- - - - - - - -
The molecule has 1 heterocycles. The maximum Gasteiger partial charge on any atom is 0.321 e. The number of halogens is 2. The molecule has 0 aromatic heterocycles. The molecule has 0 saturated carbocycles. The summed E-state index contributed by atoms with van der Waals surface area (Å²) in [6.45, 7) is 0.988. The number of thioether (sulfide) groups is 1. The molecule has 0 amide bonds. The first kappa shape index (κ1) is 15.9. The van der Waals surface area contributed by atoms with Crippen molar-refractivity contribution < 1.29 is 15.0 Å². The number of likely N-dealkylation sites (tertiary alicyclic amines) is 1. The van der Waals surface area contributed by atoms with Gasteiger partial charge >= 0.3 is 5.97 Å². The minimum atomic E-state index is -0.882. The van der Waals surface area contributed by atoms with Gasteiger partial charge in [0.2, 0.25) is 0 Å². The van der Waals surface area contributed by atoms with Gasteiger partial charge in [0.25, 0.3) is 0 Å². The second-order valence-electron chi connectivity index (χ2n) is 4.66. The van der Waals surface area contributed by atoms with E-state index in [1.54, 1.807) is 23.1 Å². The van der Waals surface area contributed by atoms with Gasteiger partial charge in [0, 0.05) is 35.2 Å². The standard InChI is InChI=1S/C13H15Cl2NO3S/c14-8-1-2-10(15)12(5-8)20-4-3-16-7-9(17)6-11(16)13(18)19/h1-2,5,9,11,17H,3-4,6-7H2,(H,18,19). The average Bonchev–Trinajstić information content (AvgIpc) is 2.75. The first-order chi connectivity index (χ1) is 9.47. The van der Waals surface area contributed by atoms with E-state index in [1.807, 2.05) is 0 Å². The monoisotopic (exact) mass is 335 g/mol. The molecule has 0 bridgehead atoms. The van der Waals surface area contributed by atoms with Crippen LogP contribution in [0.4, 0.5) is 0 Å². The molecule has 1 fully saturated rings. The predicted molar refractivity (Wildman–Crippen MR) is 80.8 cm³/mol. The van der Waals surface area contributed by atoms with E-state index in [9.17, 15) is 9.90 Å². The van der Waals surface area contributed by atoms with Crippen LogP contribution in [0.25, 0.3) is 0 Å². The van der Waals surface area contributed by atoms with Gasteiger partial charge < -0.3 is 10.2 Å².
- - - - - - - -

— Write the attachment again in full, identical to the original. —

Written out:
The molecule has 1 heterocycles. The maximum Gasteiger partial charge on any atom is 0.321 e. The number of halogens is 2. The molecule has 0 aromatic heterocycles. The molecule has 0 saturated carbocycles. The summed E-state index contributed by atoms with van der Waals surface area (Å²) in [6.45, 7) is 0.988. The number of thioether (sulfide) groups is 1. The molecule has 0 amide bonds. The first kappa shape index (κ1) is 15.9. The van der Waals surface area contributed by atoms with Crippen molar-refractivity contribution < 1.29 is 15.0 Å². The number of likely N-dealkylation sites (tertiary alicyclic amines) is 1. The van der Waals surface area contributed by atoms with Gasteiger partial charge >= 0.3 is 5.97 Å². The minimum atomic E-state index is -0.882. The van der Waals surface area contributed by atoms with Gasteiger partial charge in [0.2, 0.25) is 0 Å². The van der Waals surface area contributed by atoms with Gasteiger partial charge in [0.25, 0.3) is 0 Å². The second-order valence-electron chi connectivity index (χ2n) is 4.66. The van der Waals surface area contributed by atoms with E-state index in [1.54, 1.807) is 23.1 Å². The van der Waals surface area contributed by atoms with Gasteiger partial charge in [0, 0.05) is 35.2 Å². The standard InChI is InChI=1S/C13H15Cl2NO3S/c14-8-1-2-10(15)12(5-8)20-4-3-16-7-9(17)6-11(16)13(18)19/h1-2,5,9,11,17H,3-4,6-7H2,(H,18,19). The average Bonchev–Trinajstić information content (AvgIpc) is 2.75. The first-order chi connectivity index (χ1) is 9.47. The van der Waals surface area contributed by atoms with E-state index in [1.807, 2.05) is 0 Å². The monoisotopic (exact) mass is 335 g/mol. The molecule has 0 bridgehead atoms. The van der Waals surface area contributed by atoms with Crippen LogP contribution in [0.4, 0.5) is 0 Å². The molecule has 1 fully saturated rings. The predicted molar refractivity (Wildman–Crippen MR) is 80.8 cm³/mol. The van der Waals surface area contributed by atoms with E-state index in [9.17, 15) is 9.90 Å². The van der Waals surface area contributed by atoms with Crippen LogP contribution in [0.25, 0.3) is 0 Å². The van der Waals surface area contributed by atoms with Gasteiger partial charge < -0.3 is 10.2 Å².